I found that photography reflected this state of discomfort and urgency, my state of permanent instability.

How do you link intimacy and universality through your questions on Palestinian territory?

When you are Palestinian, your life is never completely separated from that of the collective. This includes the most intimate and autobiographical details. Everything is linked to the collective history.

My way of linking intimacy to universality differs from one work to another through the situations they describe or the way I treat them. I try to draw in the viewer with familiar images, such as in the series GH0809 where I show pictures of houses destroyed by the Israeli bombings of Gaza in December 2008 and January 2009. Presented in the form of real estate advertisements, they create a discrepancy between a highly referenced mode of representation and a serious subject, specificly war reports. I also use references to art history, as in Watch Towers, a series of black and white photos of Israeli watch towers evoking the work of Bernd and Hilla Becher. In so many ways, whether directly or indirectly, I am recording this Palestinian reality as part of a larger, universal history, connecting it to other realities.

Can we say that your outlook has gradually changed into a stateless outlook, which is both intimate and distant with your country and its reality?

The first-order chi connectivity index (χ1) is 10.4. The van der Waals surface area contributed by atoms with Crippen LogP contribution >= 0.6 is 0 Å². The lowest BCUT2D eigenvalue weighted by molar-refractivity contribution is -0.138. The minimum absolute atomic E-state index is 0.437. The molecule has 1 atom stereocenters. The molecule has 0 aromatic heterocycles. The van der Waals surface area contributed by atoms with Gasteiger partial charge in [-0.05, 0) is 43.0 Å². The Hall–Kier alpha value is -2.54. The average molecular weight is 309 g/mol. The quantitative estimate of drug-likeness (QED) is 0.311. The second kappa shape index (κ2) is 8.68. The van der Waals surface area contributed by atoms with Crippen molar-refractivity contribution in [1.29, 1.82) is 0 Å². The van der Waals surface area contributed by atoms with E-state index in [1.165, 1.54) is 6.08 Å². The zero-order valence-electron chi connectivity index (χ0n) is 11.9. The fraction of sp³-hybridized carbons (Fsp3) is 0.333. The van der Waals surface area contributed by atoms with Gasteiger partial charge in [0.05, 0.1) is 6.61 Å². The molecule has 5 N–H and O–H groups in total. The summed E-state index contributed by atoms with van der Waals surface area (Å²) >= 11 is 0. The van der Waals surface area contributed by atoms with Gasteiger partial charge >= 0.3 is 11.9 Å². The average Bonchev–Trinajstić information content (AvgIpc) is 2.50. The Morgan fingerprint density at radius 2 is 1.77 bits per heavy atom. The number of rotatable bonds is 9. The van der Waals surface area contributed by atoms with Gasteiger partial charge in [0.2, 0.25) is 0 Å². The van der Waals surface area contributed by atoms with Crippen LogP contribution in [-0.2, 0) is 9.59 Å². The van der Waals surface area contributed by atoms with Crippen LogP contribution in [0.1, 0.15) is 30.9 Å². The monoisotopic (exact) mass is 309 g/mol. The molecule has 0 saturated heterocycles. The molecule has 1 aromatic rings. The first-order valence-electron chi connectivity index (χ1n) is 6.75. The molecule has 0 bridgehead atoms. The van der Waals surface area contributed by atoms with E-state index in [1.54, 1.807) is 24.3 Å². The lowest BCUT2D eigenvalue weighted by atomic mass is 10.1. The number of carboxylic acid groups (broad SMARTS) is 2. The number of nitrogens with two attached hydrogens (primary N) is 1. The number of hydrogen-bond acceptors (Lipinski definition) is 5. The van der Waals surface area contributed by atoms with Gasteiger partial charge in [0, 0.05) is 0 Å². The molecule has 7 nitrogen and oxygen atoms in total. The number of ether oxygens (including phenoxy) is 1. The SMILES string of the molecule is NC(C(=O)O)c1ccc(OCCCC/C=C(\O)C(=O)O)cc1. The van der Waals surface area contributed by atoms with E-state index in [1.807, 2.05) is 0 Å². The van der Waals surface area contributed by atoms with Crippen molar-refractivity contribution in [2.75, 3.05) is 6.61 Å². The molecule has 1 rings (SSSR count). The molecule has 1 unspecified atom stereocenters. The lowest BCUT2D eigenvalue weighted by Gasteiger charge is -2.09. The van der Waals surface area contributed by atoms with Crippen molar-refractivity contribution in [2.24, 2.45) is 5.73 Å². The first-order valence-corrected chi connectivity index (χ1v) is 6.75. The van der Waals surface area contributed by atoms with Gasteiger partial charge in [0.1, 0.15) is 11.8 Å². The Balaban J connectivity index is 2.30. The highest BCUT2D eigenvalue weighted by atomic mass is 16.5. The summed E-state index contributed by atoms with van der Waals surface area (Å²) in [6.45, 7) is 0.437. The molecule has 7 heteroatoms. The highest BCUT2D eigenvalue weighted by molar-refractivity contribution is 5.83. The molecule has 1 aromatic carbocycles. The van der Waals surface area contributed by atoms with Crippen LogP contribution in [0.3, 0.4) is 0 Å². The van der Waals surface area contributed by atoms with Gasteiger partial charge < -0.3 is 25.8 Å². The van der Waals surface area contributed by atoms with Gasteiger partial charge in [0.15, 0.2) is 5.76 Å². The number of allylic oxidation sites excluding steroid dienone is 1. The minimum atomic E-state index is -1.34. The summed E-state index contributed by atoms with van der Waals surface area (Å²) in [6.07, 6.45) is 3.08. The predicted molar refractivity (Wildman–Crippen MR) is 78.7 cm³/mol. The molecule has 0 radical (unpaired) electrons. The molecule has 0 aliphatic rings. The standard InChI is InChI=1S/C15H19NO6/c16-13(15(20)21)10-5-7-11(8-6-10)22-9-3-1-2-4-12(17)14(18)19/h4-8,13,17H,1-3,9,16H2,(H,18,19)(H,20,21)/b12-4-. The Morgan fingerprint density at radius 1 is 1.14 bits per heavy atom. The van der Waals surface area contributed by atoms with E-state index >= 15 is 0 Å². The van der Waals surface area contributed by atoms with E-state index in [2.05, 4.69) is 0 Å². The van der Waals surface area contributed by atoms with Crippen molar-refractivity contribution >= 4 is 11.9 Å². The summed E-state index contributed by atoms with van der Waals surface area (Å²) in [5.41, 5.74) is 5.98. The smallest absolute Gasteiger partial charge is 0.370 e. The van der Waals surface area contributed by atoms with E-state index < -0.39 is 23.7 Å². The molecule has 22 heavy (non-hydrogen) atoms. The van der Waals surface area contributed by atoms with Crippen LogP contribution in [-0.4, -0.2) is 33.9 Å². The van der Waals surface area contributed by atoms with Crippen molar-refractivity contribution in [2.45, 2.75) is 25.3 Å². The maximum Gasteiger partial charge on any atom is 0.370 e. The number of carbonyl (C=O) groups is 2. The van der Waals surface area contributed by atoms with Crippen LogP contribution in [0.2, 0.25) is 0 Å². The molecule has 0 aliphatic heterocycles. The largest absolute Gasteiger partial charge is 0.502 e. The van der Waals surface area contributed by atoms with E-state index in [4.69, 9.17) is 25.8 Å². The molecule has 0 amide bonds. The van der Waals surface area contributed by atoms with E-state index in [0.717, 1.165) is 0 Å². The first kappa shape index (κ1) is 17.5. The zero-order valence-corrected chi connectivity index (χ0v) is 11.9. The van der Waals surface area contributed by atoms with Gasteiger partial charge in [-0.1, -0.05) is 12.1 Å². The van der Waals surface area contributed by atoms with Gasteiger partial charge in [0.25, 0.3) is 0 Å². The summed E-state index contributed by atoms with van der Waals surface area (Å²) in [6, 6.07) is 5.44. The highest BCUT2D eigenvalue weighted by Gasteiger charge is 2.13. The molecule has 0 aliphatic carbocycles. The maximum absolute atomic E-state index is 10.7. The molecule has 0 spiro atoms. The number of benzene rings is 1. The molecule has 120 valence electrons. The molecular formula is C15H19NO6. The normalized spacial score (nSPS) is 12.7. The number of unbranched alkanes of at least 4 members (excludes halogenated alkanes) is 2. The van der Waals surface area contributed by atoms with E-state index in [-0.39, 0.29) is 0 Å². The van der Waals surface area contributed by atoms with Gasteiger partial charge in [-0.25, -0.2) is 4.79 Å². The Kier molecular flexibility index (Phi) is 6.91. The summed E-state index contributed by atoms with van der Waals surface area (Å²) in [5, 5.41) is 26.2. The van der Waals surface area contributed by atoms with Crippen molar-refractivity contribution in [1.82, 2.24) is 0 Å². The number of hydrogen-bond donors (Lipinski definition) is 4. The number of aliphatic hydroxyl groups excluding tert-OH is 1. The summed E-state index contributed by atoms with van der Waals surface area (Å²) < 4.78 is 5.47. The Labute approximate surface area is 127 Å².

The notion of being distant and between two places began to take on an important place in my mind and in my work when I started studying in Bourges: although I was already far from home, I was not yet “exiled”. This no man’s land is the backdrop for the field of expression for my work and is a place of inspiration. It is less about defining a precise geographical location and more about this intermediate state – neither here nor there.

I wondered how my works would be able to exist with this distance, these hazards, these obstacles and even these impossibilities. This feeling of dispossession is not only linked to the territory, it goes beyond that: it is a feeling of being deprived of your own life, of your destiny, of what you could do in the minutes, hours, days, months and years to come. It no longer belongs to you.

The works that I produced from 2006 express this: this lack of control of the time and space in which you exist. Through them, I try to act, to find an alternative to this reality where destiny seems to be endured.

This feeling of dispossession is not only linked to the territory, it goes beyond that: it is a feeling of being deprived of your own life, of your destiny.
The Institut français and the artist

“Suspended Time” by Taysir Batniji has been shown from 4 May to 22 June 2019 in Toronto at the Prefix Institute of Contemporary Art.

 

The exhibition is supported by the Institut français.

L'institut français, LAB